Implementations can include any or all of the following features. The processing can include generating a second file that includes portions of the processed information. The received portions of the first file can exceed an addressable memory space of the local memory. The method can further include determining that the portions of information from the first file exceed an addressable memory space of the local memory and, in response, receiving the portions of information, generating the database table, and storing the portions of information. The database accessing technique exclusively provided to the application program can include write access to the database table. The method can further include deleting the database table upon termination of the application program. The local memory can be volatile memory that loses a capability to store information upon a power disruption and the peripheral storage device can be non-volatile memory that stores information magnetically and maintains a capability to store information upon a power disruption.

In a third aspect, a system for handling large amounts of data includes a processor. The system includes local memory coupled to the processor through a memory bus. The system includes a peripheral storage device. The system includes computer-readable storage medium including instructions that when executed by the processor perform a method for handling large amounts of data. The method includes receiving, using an application program executed from the local memory of a computer system, portions of information from a first file. The method includes generating a database table in the peripheral storage device. The method includes storing the portions of information in the database table of the peripheral storage device in lieu of storing the information in the local memory of the computer system, wherein the database table and local memory are both accessible to an application program. The method includes locking the database table, wherein the locking exclusively provides the application program a database accessing technique to the database table. The method includes processing by the application program the portions of information in the database using the database accessing technique. The method includes clearing the database table upon a termination of the application program. The method includes unlocking the database table upon the termination of the application program.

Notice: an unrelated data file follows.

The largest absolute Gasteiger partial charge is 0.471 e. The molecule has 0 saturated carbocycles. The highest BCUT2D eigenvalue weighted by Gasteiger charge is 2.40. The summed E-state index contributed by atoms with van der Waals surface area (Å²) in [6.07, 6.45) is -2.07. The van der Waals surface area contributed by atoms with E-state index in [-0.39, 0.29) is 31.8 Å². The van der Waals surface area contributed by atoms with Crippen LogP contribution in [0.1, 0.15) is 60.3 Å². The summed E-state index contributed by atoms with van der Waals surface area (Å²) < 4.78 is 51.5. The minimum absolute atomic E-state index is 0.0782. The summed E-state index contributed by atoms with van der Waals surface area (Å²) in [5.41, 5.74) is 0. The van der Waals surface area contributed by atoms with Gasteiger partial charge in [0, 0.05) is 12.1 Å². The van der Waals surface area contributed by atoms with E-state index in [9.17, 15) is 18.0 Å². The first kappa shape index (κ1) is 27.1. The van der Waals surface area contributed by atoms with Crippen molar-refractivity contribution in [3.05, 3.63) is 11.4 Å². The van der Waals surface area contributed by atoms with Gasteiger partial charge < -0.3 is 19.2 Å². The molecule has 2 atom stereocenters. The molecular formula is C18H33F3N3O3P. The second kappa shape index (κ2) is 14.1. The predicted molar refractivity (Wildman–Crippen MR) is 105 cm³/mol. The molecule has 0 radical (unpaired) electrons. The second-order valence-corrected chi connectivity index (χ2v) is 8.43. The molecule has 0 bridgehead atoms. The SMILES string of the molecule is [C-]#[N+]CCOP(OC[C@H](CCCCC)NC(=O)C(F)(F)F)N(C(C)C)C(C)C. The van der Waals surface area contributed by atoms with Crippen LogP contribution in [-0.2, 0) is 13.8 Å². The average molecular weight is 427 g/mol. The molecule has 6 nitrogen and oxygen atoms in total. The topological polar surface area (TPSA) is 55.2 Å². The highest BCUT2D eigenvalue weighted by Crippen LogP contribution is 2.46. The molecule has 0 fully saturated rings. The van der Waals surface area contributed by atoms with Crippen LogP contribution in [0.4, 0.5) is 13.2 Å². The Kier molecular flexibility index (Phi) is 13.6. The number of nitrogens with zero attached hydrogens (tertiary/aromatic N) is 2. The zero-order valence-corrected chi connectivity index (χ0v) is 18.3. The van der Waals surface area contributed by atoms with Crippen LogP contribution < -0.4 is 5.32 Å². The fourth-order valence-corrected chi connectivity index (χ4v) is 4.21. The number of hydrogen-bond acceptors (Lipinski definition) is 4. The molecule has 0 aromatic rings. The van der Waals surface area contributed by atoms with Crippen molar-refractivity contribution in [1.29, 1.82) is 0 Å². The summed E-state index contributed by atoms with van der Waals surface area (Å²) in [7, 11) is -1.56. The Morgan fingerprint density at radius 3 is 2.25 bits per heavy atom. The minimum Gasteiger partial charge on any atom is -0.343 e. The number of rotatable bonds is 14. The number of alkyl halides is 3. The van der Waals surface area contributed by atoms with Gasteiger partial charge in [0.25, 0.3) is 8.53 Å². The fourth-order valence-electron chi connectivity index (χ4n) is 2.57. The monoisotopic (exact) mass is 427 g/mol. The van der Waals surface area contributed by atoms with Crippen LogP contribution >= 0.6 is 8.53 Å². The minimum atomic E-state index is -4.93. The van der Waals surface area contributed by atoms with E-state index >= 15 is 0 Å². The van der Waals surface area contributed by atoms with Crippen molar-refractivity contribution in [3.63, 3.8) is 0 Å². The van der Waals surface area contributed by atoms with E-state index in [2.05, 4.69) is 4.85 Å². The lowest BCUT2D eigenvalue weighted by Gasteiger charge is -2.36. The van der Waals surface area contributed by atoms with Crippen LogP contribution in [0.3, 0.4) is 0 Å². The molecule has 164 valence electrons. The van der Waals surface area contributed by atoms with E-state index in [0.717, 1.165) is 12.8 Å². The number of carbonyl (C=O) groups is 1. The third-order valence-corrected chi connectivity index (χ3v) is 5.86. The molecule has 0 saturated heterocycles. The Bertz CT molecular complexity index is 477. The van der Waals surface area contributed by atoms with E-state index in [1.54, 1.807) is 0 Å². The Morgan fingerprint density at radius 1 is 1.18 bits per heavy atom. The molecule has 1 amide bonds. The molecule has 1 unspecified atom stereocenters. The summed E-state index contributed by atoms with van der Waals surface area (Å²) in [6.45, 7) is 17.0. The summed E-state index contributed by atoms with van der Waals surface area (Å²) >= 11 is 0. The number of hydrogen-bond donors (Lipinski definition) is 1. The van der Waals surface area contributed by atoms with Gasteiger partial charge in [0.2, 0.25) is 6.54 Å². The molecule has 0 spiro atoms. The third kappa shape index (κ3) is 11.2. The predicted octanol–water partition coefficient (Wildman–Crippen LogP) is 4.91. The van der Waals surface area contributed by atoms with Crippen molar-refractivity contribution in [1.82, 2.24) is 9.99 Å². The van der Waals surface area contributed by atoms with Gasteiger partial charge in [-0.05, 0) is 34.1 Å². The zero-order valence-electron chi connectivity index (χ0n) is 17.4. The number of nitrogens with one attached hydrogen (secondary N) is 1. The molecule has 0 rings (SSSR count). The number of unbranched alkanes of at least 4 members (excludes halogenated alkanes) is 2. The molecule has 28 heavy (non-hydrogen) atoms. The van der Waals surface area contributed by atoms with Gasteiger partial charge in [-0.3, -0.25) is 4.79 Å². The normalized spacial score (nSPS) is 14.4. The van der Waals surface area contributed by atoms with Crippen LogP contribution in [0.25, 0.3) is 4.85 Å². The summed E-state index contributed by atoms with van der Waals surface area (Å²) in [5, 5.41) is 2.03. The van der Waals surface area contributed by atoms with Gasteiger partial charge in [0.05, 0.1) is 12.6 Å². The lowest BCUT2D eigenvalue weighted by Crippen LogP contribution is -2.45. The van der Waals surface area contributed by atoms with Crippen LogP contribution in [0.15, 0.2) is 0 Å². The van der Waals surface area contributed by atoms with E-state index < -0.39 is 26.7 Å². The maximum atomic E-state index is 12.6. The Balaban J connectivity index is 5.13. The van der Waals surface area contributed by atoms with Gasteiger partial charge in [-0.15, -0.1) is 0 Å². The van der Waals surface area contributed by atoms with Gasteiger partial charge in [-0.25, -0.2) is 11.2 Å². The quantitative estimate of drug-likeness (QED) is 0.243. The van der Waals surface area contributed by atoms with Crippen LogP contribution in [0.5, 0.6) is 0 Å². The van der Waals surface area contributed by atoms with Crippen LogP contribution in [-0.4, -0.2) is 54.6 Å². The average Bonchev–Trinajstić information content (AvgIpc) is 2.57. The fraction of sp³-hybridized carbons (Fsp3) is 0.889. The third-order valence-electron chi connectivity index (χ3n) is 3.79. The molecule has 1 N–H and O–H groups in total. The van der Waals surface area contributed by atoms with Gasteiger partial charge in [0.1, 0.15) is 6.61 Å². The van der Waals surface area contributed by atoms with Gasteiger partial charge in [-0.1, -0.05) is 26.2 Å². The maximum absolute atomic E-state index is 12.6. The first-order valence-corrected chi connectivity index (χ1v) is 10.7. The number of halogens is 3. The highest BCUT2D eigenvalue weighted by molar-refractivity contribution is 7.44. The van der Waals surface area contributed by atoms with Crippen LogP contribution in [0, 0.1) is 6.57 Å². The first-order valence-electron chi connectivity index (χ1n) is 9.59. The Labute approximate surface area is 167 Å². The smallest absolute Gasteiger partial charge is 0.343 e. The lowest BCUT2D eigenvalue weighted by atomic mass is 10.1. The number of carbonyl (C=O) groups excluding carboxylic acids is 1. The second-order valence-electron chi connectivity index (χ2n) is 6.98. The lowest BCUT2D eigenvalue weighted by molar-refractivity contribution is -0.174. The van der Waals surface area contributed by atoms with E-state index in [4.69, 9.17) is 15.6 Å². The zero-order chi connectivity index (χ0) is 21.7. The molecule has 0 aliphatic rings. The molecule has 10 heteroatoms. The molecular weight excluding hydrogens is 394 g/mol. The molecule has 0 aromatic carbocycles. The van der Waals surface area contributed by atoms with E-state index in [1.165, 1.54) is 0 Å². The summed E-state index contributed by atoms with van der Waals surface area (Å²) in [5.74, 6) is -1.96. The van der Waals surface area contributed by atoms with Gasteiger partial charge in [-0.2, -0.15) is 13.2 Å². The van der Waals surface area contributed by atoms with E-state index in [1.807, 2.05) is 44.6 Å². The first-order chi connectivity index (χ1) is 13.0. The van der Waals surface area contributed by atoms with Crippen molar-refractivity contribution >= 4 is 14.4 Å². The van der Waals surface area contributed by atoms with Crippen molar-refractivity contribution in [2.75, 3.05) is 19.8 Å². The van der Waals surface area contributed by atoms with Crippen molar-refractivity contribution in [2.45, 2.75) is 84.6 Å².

The described subject matter may provide for one or more benefits, such as processing the contents of a large file more quickly with a database storing portions of the file in peripheral memory than if the portions of the file were stored in application server memory. Loading the file contents into a database enables the use of database accessing techniques as opposed to memory accessing techniques. Peripheral memory is less expensive than application server memory and can store the entire contents of a file that is larger than the application server memory or an addressable address space of an operating system.

The details of one or more embodiments are set forth in the accompanying drawings and the description below. Other features and advantages will be apparent from the description and drawings, and from the claims.

DESCRIPTION OF DRAWINGS

FIG. 1 is a block diagram schematically representing a system for processing large amounts of data.

FIG. 2 is a flow chart of an example process for processing large amounts of data.

FIG. 3 is a block diagram schematically representing a system for processing large amounts of data.

FIG. 4 is a block diagram of a computing system that can be used in connection with computer-implemented methods described in this document.

Like reference symbols in the various drawings indicate like elements.